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Archived News from November 2002

8th November 2002 13:01

Evening Post, 08 November 2002

Billy Dearden was today racing to add TWO players to his squad before tomorrow's local derby with Mansfield Town.

The Notts County manager hopes to secure highly-rated central defender John Ashton on loan from Leicester City today.

The move follows the loan-signing of Duncan Jupp from Wimbledon.

Twenty-year-old Ashton played seven Premiership games for the Foxes last season and was in the squad for this week's Worthington Cup defeat at Old Trafford.

Dearden sees Ashton as the ideal solution to the Magpies' crisis in central defence, as seven central defenders could be missing at Meadow Lane tomorrow.

Former Fulham man Jupp, 27, is a right-back who can also operate in the centre.

Both players' signatures were expected to be secured this afternoon, once the club had gained permission from the PFA to bring in new faces.

With the club still owing bonuses to players from last season, it must ask the players' union to lift a transfer embargo.

Dearden said: "I knew I had to act quickly at the start of the week when we picked up the extra injuries on top of the suspensions.

"We still have to get the green light from the PFA and the Football League, but we will not be adding much to our wage bill, so we are keeping our fingers crossed that it won't be a problem."

Ashton is almost certain to be drafted straight into the side tomorrow.

"He can play a bit as well as perform defensively and is highly-rated at Leicester, so hopefully he can do a job for us too."

Meanwhile, both Simon Ramsden and Danny Stone have returned to training and will be in the squad.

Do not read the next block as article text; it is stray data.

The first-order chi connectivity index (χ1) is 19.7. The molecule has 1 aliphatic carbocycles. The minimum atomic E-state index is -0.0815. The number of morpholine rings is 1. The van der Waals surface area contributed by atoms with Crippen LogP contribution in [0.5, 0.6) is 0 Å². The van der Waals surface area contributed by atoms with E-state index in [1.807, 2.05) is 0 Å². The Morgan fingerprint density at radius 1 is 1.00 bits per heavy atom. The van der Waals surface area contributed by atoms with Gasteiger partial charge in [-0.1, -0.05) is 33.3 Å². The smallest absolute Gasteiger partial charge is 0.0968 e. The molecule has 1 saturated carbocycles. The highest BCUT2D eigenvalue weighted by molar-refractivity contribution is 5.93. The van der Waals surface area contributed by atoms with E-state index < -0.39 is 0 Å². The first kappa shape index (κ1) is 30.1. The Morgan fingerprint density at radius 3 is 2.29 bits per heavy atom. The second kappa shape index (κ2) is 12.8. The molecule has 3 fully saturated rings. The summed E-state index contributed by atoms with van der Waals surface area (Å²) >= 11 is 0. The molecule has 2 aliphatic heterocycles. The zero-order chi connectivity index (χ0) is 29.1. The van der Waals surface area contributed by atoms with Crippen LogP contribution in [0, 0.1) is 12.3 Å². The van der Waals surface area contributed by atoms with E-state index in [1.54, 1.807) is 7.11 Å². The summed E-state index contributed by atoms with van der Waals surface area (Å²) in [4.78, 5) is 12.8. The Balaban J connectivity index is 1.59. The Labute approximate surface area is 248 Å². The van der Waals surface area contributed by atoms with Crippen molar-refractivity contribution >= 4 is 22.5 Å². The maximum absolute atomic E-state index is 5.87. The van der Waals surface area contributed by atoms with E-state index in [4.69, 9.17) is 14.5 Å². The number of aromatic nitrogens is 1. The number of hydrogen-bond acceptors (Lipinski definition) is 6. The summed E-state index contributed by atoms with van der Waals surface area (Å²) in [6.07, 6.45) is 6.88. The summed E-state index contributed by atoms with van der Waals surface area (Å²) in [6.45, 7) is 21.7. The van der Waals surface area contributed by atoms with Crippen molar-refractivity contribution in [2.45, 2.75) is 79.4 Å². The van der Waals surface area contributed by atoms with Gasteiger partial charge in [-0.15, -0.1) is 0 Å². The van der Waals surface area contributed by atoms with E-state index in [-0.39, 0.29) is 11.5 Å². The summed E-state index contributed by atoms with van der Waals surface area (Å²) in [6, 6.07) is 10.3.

There are likely to be three changes to the back four in the game abandoned at Bristol City last Saturday. Dearden's other decision will be whether to stick with Marcel Cas on the right of midfield, or revert to a 4-3-3 and restore last season's top scorer, Danny Allsopp.

Mansfield boss Stuart Watkiss is likely to give a league debut to new defender Matthew Gadsby, whose transfer from Walsall was due to be completed this afternoon.

On-loan Nottingham Forest defender Tony Vaughan could figure after he managed to get through training yesterday despite injuring his back last Friday against Colchester.

Scott Sellars is out with twisted ankle ligaments but striker Colin Larkin (hamstring) is likely to return after three games out to lead the Stags up front.

Captain Neil Moore is suspended.

NOTTS (from): Garden, Stone, Nicholson, Ramsden, Ashton, Cas, Bolland, Brough, Whitley, Stallard, Heffernan, Mildenhall, Allsopp, Jupp, Riley, Caskey, Liburd.

MANSFIELD TOWN (probable): Pilkington, Gadsby, Lever, Vaughan, MacKenzie, Williamson, Disley, Lawrence, Corden, Little, Christie. Subs: White, Larkin, Clarke, Holyoak, Bacon.

Evening Post, 08 November 2002

Tomorrow sees Billy Dearden lock horns with his former assistant manager Stuart Watkiss for the first time since he left Mansfield to join Notts County. Ian Wilkerson and Paul Taylor took them out to lunch and listened as they chatted over a pie and a pint at the Seven Mile Inn, a pub midway between Nottingham and Mansfield, about the friendship off the park and their rivalry on it...

Ian Wilkerson: How are things going for you both in preparing for the big game?

Billy Dearden: Things have gone all right for us apart from not having enough players available. We have got suspensions and injuries but the lads who are in have just got to do it. Stuart would probably say the same thing.

Stuart Watkiss: If you put the two clubs together, you would probably get one decent squad. Billy's got injuries and suspensions and he has got his hands tied. We've got the injury list with which, although we keep saying it, there does appear to be a bit of light at the end of the tunnel. Some have played a game back and are coming back to fitness.

BD: There will be a lot of passion from the players and the supporters but I don't think there will be any trouble.

IW: In many respects last January seems like about three weeks ago and then sometimes it seems like years. Do you two look back on the changes and think it is a long time?